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If several instances of the same code are running on different servers, I would like to use a database to make sure a process doesn't start on one server if it's already running on another server.

I could probably come-up with some workable SQL commands that used Oracle transaction processing, latches, or whatever, but I'd rather find something that's been tried and true.

Years ago a developer that was a SQL wiz had a single SQL transaction that took the semaphore and returned true if it got it, and returned false if it didn't get it. Then at the end of my processing, I'd need to run another SQL transaction to release the semaphore. It would be cool, but I don't know if it's possible for a database-supported semaphore to have a time-out. That would be a huge bonus to have a timeout!

EDIT:

Here are what might be some workable SQL commands, but no timeout except through a cron job hack:

---------------------------------------------------------------------
--Setup
---------------------------------------------------------------------
CREATE TABLE "JOB_LOCKER" ( "JOB_NAME" VARCHAR2(128 BYTE), "LOCKED" VARCHAR2(1 BYTE), "UPDATE_TIME" TIMESTAMP (6) );
CREATE UNIQUE INDEX "JOB_LOCKER_PK" ON "JOB_LOCKER" ("JOB_NAME") ;
ALTER TABLE "JOB_LOCKER" ADD CONSTRAINT "JOB_LOCKER_PK" PRIMARY KEY ("JOB_NAME");
ALTER TABLE "JOB_LOCKER" MODIFY ("JOB_NAME" NOT NULL ENABLE);
ALTER TABLE "JOB_LOCKER" MODIFY ("LOCKED" NOT NULL ENABLE);

insert into job_locker (job_name, locked) values ('myjob','N');
commit;

---------------------------------------------------------------------
--Execute at the beginning of the job
--AUTOCOMMIT MUST BE OFF!
---------------------------------------------------------------------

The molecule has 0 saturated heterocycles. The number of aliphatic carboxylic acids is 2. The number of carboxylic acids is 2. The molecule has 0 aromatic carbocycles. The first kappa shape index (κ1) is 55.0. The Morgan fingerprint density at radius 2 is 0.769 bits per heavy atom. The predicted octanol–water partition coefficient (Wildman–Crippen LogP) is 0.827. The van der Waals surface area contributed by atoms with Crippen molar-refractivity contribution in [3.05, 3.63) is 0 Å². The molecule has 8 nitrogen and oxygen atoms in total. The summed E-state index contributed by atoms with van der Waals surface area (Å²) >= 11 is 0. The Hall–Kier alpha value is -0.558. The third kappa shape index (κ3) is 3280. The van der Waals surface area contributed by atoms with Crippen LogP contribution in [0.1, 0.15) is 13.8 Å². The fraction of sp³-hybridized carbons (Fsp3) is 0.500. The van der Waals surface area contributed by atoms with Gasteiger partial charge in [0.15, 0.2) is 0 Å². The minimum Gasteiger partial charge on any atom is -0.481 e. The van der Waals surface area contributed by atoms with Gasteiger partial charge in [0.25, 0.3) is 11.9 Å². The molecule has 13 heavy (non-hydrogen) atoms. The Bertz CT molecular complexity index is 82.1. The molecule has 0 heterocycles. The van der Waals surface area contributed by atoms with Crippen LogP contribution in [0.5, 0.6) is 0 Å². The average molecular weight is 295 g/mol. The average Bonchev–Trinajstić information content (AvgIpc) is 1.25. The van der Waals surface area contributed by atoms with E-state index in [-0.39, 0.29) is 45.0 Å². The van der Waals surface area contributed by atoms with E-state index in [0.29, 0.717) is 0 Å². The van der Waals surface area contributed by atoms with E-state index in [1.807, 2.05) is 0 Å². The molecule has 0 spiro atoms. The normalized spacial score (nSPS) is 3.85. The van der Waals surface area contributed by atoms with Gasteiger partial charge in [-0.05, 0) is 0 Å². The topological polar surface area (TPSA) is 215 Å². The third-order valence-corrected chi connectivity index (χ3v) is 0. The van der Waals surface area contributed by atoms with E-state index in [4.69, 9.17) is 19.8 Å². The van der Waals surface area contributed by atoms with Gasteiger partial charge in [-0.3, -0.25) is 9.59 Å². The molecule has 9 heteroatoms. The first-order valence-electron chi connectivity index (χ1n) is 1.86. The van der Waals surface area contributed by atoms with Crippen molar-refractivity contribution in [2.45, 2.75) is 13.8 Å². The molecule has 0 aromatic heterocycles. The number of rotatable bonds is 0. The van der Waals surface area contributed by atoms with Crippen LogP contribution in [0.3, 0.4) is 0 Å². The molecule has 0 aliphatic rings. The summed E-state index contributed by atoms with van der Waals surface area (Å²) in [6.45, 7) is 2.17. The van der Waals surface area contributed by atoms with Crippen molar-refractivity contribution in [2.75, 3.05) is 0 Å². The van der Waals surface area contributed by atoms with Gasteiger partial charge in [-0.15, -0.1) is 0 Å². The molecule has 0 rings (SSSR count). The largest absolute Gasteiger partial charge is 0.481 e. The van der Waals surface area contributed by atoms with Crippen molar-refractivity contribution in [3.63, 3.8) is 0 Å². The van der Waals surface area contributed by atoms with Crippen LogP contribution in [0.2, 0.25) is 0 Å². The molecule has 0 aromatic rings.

select * from job_locker where job_name='myjob' and locked = 'N' for update NOWAIT;
--returns one record if it's ok. Otherwise returns ORA-00054.  Any other thread attempting to get the record gets ORA-00054.
update job_locker set locked = 'Y', update_time = sysdate where job_name = 'myjob';
--1 rows updated. Any other thread attempting to get the record gets ORA-00054.
commit;
--Any other thread attempting to get the record with locked = 'N' gets zero results.
--You could have code to pull for that job name and locked = 'Y' and if still zero results, add the record.

---------------------------------------------------------------------
--Execute at the end of the job
---------------------------------------------------------------------
update job_locker set locked = 'N', update_time = sysdate where job_name = 'myjob';
--Any other thread attempting to get the record with locked = 'N' gets no results.
commit;
--One record returned to any other thread attempting to get the record with locked = 'N'.

---------------------------------------------------------------------
--If the above 'end of the job' fails to run (system crash, etc)
--The 'locked' entry would need to be changed from 'Y' to 'N' manually
--You could have a periodic job to look for old timestamps and locked='Y'
--to clear those.
---------------------------------------------------------------------
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2  
To avoid manually expiring records, you can have the lock be a timestamp. Acquiring the lock sets the timestamp to now. To acquire the lock, the query for the lock needs to add a condition WHERE locktime < (SYSDATE - timeToExpire). Then locks automatically expire. –  Glenn Feb 2 '12 at 18:39
    
Thanks Glenn...timestamp instead of Y/N is a nice addition to the above. –  Dale Feb 8 '12 at 16:29

1 Answer 1

up vote 8 down vote accepted

You should look into DBMS_LOCK. Essentially, it allows for the enqueue locking mechanisms that Oracle uses internally, except that it allows you to define a lock type of 'UL' (user lock). Locks can be held shared or exclusive, and a request to take a lock, or to convert a lock from one mode to another, support a timeout.

I think it will do what you want.

See the documentation for the full story.

Hope that helps.

share|improve this answer
    
I like that this has a timeout. I've never used DBMS_LOCK before, and I'm not really an SQL jockey, so it might be an uphill battle for me to get it working, hehe. –  Dale Feb 2 '12 at 17:44

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